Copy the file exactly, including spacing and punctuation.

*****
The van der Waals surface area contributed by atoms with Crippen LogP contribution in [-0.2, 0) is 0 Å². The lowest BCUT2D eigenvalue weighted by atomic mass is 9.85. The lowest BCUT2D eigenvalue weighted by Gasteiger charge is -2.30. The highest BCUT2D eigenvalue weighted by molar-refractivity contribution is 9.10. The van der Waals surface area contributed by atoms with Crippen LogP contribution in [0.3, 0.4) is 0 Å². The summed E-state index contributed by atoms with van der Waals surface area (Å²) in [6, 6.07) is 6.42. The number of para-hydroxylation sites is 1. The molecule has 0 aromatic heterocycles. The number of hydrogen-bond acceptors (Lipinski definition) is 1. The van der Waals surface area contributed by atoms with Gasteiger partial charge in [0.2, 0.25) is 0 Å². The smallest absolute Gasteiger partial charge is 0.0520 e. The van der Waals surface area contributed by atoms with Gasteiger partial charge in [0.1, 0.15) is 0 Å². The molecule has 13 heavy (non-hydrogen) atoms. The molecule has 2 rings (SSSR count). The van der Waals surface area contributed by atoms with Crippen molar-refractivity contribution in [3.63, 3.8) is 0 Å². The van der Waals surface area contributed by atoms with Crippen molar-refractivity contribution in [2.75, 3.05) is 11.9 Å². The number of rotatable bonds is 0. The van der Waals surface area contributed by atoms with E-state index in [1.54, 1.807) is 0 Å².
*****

The van der Waals surface area contributed by atoms with Crippen LogP contribution in [-0.2, 0) is 0 Å². The lowest BCUT2D eigenvalue weighted by atomic mass is 9.85. The lowest BCUT2D eigenvalue weighted by Gasteiger charge is -2.30. The highest BCUT2D eigenvalue weighted by molar-refractivity contribution is 9.10. The van der Waals surface area contributed by atoms with Crippen LogP contribution in [0.3, 0.4) is 0 Å². The summed E-state index contributed by atoms with van der Waals surface area (Å²) in [6, 6.07) is 6.42. The number of para-hydroxylation sites is 1. The molecule has 0 aromatic heterocycles. The number of hydrogen-bond acceptors (Lipinski definition) is 1. The van der Waals surface area contributed by atoms with Gasteiger partial charge in [0.2, 0.25) is 0 Å². The smallest absolute Gasteiger partial charge is 0.0520 e. The van der Waals surface area contributed by atoms with Gasteiger partial charge in [0.1, 0.15) is 0 Å². The molecule has 13 heavy (non-hydrogen) atoms. The molecule has 2 rings (SSSR count). The van der Waals surface area contributed by atoms with Crippen molar-refractivity contribution in [3.63, 3.8) is 0 Å². The van der Waals surface area contributed by atoms with Crippen molar-refractivity contribution in [2.75, 3.05) is 11.9 Å². The number of rotatable bonds is 0. The van der Waals surface area contributed by atoms with E-state index in [1.54, 1.807) is 0 Å².